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Electricity in South Sudan in 2021

Global Ranking: #188
1.8% #178 Low-carbon electricity
6.05 watts #207 Generation / person
644.30 gCO2eq/kWh #190 Carbon Intensity

South Sudan's current electricity consumption is remarkably low compared to the global average of 410 watts/person. With no known data on conventional or low-carbon electricity generation, the nation's energy sector can at best be described as embryonic. Its low electricity generation is likely due to a lack of infrastructure and technical expertise, coupled with political instability. The deleterious effect of this shortage is far-reaching, affecting access to clean water, healthcare, education and economic opportunity for ordinary Sudanese. In a world where low-carbon, clean energy is becoming increasingly favored, South Sudan significantly lags behind.

Suggestions

Increasing low-carbon electricity generation holds enormous potential for South Sudan. The geographical and climatic condition of the country offer immense potential for wind and solar energy. South Sudan could draw inspiration from nations like China, the USA and India, which have made significant strides in wind and solar energy generation. China, for example, generates 941 TWh from wind and 531 TWh from solar. It is possible for South Sudan to collaborate with these successful nations to foster knowledge and technology transfer. This way, the nation could harness clean, low-carbon energy to meet its electricity demand.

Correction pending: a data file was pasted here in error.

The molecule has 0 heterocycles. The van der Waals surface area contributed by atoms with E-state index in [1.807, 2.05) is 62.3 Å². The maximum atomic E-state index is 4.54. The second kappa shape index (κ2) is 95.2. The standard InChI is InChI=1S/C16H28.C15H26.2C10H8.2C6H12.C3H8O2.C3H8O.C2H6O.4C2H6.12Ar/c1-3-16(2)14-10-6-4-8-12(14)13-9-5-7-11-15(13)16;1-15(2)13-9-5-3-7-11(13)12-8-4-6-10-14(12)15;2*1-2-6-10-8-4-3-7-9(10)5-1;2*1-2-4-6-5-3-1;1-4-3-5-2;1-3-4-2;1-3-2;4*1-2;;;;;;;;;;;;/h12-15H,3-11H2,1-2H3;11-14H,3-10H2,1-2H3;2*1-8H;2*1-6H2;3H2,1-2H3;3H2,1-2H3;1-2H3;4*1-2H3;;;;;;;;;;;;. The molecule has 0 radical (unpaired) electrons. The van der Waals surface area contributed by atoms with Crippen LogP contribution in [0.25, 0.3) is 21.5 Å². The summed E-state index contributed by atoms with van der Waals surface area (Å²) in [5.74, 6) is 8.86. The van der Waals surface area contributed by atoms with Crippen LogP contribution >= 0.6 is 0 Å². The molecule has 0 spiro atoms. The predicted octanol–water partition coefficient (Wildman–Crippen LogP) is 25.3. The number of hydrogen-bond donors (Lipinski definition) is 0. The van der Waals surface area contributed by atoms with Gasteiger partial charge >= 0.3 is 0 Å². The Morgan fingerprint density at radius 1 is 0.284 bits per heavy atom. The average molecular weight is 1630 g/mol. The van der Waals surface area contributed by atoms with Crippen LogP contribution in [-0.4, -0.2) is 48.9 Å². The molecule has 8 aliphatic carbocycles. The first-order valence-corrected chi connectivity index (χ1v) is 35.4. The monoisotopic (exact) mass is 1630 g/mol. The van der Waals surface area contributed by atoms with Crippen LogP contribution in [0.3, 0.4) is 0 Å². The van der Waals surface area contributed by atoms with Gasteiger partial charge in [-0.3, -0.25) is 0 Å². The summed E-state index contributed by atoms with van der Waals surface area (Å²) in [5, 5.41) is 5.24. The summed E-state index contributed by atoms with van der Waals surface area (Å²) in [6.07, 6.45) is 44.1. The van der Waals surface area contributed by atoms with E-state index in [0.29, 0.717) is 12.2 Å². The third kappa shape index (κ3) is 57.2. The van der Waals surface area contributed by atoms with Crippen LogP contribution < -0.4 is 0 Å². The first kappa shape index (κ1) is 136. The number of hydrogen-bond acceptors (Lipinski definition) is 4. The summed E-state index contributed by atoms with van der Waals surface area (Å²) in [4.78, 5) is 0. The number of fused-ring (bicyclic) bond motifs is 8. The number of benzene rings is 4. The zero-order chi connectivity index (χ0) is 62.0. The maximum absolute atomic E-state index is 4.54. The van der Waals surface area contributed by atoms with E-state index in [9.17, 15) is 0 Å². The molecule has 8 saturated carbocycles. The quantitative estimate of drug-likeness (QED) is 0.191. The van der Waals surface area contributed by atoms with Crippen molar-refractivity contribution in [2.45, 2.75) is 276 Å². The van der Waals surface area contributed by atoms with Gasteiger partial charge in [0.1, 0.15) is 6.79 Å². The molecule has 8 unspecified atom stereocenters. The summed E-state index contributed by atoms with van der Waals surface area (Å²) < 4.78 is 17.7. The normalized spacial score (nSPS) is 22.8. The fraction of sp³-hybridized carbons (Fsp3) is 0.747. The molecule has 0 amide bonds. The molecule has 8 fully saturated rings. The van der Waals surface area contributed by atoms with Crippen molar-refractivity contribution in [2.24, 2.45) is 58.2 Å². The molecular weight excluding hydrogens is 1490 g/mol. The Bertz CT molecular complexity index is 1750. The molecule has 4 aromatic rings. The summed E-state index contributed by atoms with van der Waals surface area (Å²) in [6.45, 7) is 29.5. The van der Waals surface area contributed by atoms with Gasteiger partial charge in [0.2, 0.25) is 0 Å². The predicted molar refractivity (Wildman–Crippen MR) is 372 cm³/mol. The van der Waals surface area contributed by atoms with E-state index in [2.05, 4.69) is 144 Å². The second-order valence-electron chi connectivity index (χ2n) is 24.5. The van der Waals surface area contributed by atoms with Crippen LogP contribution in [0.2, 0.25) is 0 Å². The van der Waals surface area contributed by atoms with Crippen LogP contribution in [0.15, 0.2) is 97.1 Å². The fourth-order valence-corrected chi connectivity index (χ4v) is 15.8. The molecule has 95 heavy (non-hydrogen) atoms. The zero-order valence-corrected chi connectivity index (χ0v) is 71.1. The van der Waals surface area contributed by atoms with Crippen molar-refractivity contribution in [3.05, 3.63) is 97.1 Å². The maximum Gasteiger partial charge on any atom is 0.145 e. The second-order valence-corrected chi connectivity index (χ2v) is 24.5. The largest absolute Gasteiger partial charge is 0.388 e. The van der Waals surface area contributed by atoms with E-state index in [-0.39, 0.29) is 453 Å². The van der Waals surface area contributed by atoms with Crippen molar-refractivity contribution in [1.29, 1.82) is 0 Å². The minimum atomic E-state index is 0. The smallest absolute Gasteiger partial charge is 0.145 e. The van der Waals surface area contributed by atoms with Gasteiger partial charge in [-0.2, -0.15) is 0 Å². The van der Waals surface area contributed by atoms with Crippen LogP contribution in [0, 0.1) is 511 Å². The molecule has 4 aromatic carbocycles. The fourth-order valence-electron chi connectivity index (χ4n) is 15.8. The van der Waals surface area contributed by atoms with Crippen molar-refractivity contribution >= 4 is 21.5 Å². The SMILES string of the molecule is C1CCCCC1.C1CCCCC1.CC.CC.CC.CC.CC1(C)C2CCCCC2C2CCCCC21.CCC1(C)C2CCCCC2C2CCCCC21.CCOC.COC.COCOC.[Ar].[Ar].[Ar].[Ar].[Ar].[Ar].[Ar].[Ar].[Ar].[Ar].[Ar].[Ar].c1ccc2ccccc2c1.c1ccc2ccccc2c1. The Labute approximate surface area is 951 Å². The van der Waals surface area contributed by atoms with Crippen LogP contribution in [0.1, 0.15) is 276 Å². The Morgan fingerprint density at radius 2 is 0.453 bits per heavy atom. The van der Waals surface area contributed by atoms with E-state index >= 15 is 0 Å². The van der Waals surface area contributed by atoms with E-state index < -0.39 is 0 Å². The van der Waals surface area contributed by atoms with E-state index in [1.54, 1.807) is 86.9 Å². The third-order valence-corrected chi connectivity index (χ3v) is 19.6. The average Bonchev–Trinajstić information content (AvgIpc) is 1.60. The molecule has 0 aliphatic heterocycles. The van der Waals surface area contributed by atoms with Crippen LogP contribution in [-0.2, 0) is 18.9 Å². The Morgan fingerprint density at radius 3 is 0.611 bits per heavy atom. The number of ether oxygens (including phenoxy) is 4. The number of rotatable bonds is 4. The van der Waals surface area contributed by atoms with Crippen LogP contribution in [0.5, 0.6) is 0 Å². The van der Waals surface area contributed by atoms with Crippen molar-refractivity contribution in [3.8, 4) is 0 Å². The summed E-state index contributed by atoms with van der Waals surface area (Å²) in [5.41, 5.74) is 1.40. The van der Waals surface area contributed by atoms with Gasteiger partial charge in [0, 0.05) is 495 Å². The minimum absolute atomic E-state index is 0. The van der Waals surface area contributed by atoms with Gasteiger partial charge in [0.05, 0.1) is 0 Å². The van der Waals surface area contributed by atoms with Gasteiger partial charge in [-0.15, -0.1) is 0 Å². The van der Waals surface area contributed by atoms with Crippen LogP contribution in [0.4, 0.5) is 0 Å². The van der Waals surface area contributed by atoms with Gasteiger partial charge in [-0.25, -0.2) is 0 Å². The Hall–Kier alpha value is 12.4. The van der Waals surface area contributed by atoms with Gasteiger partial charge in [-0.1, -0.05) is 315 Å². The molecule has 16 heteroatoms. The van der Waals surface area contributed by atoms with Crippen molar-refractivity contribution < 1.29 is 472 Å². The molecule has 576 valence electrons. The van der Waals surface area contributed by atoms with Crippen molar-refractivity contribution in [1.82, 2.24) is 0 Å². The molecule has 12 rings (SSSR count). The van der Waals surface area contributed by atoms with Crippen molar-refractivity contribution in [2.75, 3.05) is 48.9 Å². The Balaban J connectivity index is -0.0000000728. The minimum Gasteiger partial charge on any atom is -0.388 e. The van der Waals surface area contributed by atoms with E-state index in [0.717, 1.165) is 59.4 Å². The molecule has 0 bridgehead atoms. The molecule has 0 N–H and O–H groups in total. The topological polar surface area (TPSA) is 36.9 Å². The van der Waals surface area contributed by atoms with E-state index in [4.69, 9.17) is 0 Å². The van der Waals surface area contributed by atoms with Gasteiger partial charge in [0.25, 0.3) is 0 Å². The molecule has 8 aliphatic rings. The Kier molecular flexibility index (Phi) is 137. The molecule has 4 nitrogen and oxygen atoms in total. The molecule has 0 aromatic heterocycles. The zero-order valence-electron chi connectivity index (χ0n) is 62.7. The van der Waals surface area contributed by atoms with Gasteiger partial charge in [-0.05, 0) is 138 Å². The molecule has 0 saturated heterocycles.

History

The history of low-carbon electricity production in South Sudan, however, is less encouraging. Since 2013, the nation has consistently registered zero solar electricity generation. This indicates a lack of commitment to or capabilities for sustainable energy production. Even though the data available does not show any significant declines, the continued low generation paints a bleak picture of South Sudan's energy situation. For a country with excellent conditions for solar energy generation, the lack of progress in this sector is rather disappointing. It is high time for South Sudan to take bold steps in adopting low-carbon, clean energy technology. Consuming sustainable, green energy is imperative to mitigate climate change effects and enhance the livelihood of its inhabitants.

Electricity Imports and Exports

Balance of Trade

Data Sources

For the years 2012 to 2017 the data source is IEA.
For the years 2018 to 2021 the data source is Ember.
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